I'm having a play around with the new Adobe Creative Cloud* suite of products. Like most people of the HTML generation, I've had to learn eCommerce programming, a bit of image management, database design, video editing and podcast recording to be able to create the communications I want.
I can safely say that none of my masterpieces would win any design awards but I can generally make things work and get them live, and in front of customers pretty quick. Speed to market and agility is everything in the social enterprise so any tools that enable fluid communications are worth road-testing.
Starting down the thin end of the wedge, I'm going to start on a simple marketing task-an email newsletter.
Keep in mind that that a reasonably junior marketer will be completing this newsletter. Their design skills are pretty basic (like mine) so we're creating a communication process that can be easily taught and completed to meet a weekly news deadline.
Sounds easy, however, most marketers usually only have access to text tools such as MS Word. The task seems too small to brief an agency and you don't want to waste high-end designer resources on basic tasks like image resizing. Besides, it's weekly and we simply don't have time.
So I'm going to use Mailchimp and Photoshop CS6 for my Bamboo Inc company email newsletter 'Panda Weekly'.
I've selected a Mailchimp template so the heavy design lifting has been taken care of. However, people have emailed me the panda photos in all sorts of formats and sizes so I'm going to have to do some basic editing.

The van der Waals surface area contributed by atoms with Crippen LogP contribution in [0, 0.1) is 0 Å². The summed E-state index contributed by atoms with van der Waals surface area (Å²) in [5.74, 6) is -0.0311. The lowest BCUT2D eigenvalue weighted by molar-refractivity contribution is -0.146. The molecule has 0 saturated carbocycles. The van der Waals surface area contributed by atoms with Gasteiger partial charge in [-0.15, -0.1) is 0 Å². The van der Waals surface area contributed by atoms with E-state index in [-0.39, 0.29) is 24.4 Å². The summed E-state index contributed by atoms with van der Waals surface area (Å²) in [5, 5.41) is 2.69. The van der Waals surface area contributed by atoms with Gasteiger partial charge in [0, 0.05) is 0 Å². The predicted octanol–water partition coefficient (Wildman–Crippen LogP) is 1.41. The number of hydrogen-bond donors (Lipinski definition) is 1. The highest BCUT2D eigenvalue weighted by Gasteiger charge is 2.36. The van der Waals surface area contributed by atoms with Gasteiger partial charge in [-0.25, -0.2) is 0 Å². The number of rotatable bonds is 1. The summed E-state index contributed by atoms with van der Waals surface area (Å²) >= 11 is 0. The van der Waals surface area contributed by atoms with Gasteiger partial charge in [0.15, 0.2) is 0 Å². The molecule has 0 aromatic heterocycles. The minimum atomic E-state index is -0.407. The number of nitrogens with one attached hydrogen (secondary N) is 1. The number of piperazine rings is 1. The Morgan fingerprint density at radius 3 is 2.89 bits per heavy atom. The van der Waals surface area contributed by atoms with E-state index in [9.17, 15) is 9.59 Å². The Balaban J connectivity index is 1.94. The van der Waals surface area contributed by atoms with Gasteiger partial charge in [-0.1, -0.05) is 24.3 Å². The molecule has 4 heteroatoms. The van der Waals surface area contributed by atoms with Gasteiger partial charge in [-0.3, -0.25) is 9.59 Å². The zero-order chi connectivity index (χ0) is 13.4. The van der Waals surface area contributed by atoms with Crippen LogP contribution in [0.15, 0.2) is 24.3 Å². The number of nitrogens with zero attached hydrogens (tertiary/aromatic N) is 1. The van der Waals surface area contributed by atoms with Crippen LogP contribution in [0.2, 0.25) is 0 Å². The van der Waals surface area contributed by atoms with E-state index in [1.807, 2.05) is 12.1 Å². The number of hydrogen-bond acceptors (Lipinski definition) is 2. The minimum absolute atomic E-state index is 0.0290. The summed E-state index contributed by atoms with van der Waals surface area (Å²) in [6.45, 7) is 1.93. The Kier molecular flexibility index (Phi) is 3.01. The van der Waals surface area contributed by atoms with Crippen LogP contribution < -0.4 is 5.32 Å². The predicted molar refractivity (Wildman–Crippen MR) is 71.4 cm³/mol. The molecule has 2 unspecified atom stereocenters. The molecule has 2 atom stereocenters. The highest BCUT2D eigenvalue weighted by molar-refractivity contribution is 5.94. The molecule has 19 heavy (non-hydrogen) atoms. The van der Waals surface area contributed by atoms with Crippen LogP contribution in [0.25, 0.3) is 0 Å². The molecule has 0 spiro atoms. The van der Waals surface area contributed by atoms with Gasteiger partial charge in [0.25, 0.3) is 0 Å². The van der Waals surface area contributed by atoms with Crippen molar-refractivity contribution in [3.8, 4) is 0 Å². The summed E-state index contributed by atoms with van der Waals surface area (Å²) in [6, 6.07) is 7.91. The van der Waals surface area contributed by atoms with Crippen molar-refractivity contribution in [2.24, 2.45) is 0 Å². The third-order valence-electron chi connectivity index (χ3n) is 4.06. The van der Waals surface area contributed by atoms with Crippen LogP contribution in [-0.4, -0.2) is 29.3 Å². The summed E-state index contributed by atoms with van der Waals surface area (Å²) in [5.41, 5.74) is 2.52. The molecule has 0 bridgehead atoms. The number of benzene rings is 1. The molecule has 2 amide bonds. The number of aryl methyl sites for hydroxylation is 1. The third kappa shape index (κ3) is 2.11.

I've got one hero image (the engagement) I want at 260 px wide and any height. I have three supporting images underneath I want set to 160 px wide and any height to drop into my template.
Adobe Mini Bridge is a handy new feature that lets me quickly open all the photos I've been sent so I can resize and crop them for the template. The batch rename feature is useful although the one thing I've looked for over many years is still missing in both Bridge and Photoshop: batch resize. Recording an action for web-ready image galleries seems way too hard so if there's a better way of doing it please let me know. Mailchimp resize tags can blow out in MS Outlook so it's safer to do a proper resize of the image dimensions, plus we need to keep the file sizes down for mobile.
The path bars and navigation have always been very clear in both Mailchimp and Photoshop so curating the content and managing version control is simple. I can generate a test email and a pop-up browser view in Mailchimp if anyone needs to sign off on it and to see how it all displays.
I don't want my marketing people playing around too long in Photoshop with the images on this task so, in about 20 minutes, I have a simple, clean designed email ready to go out to my customers.
Mailchimp also has some nice little social sharing options so you can let people see your update on other channels.
You can view the newsletter in browser here.
We need to start rethinking who does what in an organisation with the new technologies available and the realtime demands of customers. Tools and systems that allow content creation across the organisation will make enterprise more responsive and communications more human, and panda-friendly.
*No I'm not being paid by Adobe or Mailchimp. Yes, Adobe gave me some free stuff to play with. Names of pandas may have been changed for illustrative purposes. No pandas were harmed in the making of this blog.